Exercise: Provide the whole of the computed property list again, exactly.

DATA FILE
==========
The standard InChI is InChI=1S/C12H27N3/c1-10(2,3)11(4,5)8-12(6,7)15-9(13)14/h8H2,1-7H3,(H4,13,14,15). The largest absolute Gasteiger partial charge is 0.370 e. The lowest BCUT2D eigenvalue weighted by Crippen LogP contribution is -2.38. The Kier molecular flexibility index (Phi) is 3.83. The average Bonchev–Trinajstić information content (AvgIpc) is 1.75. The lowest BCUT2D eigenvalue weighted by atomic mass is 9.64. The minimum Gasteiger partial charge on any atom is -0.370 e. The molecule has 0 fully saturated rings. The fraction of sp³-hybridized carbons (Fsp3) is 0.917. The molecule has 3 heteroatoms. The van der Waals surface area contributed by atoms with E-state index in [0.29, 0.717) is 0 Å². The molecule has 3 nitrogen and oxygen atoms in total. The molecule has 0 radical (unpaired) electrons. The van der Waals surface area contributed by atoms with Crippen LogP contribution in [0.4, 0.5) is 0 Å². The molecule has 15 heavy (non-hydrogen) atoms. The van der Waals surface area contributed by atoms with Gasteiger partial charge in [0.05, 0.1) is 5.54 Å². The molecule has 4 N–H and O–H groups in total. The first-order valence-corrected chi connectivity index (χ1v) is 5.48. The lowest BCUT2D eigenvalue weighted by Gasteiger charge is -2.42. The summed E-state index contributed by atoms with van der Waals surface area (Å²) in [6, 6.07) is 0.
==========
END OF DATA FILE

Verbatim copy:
The standard InChI is InChI=1S/C12H27N3/c1-10(2,3)11(4,5)8-12(6,7)15-9(13)14/h8H2,1-7H3,(H4,13,14,15). The largest absolute Gasteiger partial charge is 0.370 e. The lowest BCUT2D eigenvalue weighted by Crippen LogP contribution is -2.38. The Kier molecular flexibility index (Phi) is 3.83. The average Bonchev–Trinajstić information content (AvgIpc) is 1.75. The lowest BCUT2D eigenvalue weighted by atomic mass is 9.64. The minimum Gasteiger partial charge on any atom is -0.370 e. The molecule has 0 fully saturated rings. The fraction of sp³-hybridized carbons (Fsp3) is 0.917. The molecule has 3 heteroatoms. The van der Waals surface area contributed by atoms with E-state index in [0.29, 0.717) is 0 Å². The molecule has 3 nitrogen and oxygen atoms in total. The molecule has 0 radical (unpaired) electrons. The van der Waals surface area contributed by atoms with Crippen LogP contribution in [0.4, 0.5) is 0 Å². The molecule has 15 heavy (non-hydrogen) atoms. The van der Waals surface area contributed by atoms with Gasteiger partial charge in [0.05, 0.1) is 5.54 Å². The molecule has 4 N–H and O–H groups in total. The first-order valence-corrected chi connectivity index (χ1v) is 5.48. The lowest BCUT2D eigenvalue weighted by Gasteiger charge is -2.42. The summed E-state index contributed by atoms with van der Waals surface area (Å²) in [6, 6.07) is 0.